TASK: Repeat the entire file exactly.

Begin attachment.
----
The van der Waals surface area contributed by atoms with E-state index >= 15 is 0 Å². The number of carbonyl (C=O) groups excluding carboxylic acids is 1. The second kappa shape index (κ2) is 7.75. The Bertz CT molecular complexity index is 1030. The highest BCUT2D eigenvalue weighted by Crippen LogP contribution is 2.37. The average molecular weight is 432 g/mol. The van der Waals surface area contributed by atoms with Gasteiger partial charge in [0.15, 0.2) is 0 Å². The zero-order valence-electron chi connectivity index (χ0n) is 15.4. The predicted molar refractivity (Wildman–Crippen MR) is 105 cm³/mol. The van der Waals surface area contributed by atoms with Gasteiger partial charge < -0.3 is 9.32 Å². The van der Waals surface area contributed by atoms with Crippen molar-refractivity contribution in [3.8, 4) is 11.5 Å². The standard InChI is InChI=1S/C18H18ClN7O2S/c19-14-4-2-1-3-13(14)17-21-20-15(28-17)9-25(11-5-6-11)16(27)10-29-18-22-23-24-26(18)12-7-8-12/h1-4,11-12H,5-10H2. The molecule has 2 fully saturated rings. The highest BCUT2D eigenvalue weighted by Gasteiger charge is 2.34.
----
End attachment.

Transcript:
The van der Waals surface area contributed by atoms with E-state index >= 15 is 0 Å². The number of carbonyl (C=O) groups excluding carboxylic acids is 1. The second kappa shape index (κ2) is 7.75. The Bertz CT molecular complexity index is 1030. The highest BCUT2D eigenvalue weighted by Crippen LogP contribution is 2.37. The average molecular weight is 432 g/mol. The van der Waals surface area contributed by atoms with Gasteiger partial charge in [0.15, 0.2) is 0 Å². The zero-order valence-electron chi connectivity index (χ0n) is 15.4. The predicted molar refractivity (Wildman–Crippen MR) is 105 cm³/mol. The van der Waals surface area contributed by atoms with Gasteiger partial charge < -0.3 is 9.32 Å². The van der Waals surface area contributed by atoms with Crippen molar-refractivity contribution in [3.8, 4) is 11.5 Å². The standard InChI is InChI=1S/C18H18ClN7O2S/c19-14-4-2-1-3-13(14)17-21-20-15(28-17)9-25(11-5-6-11)16(27)10-29-18-22-23-24-26(18)12-7-8-12/h1-4,11-12H,5-10H2. The molecule has 2 fully saturated rings. The highest BCUT2D eigenvalue weighted by Gasteiger charge is 2.34.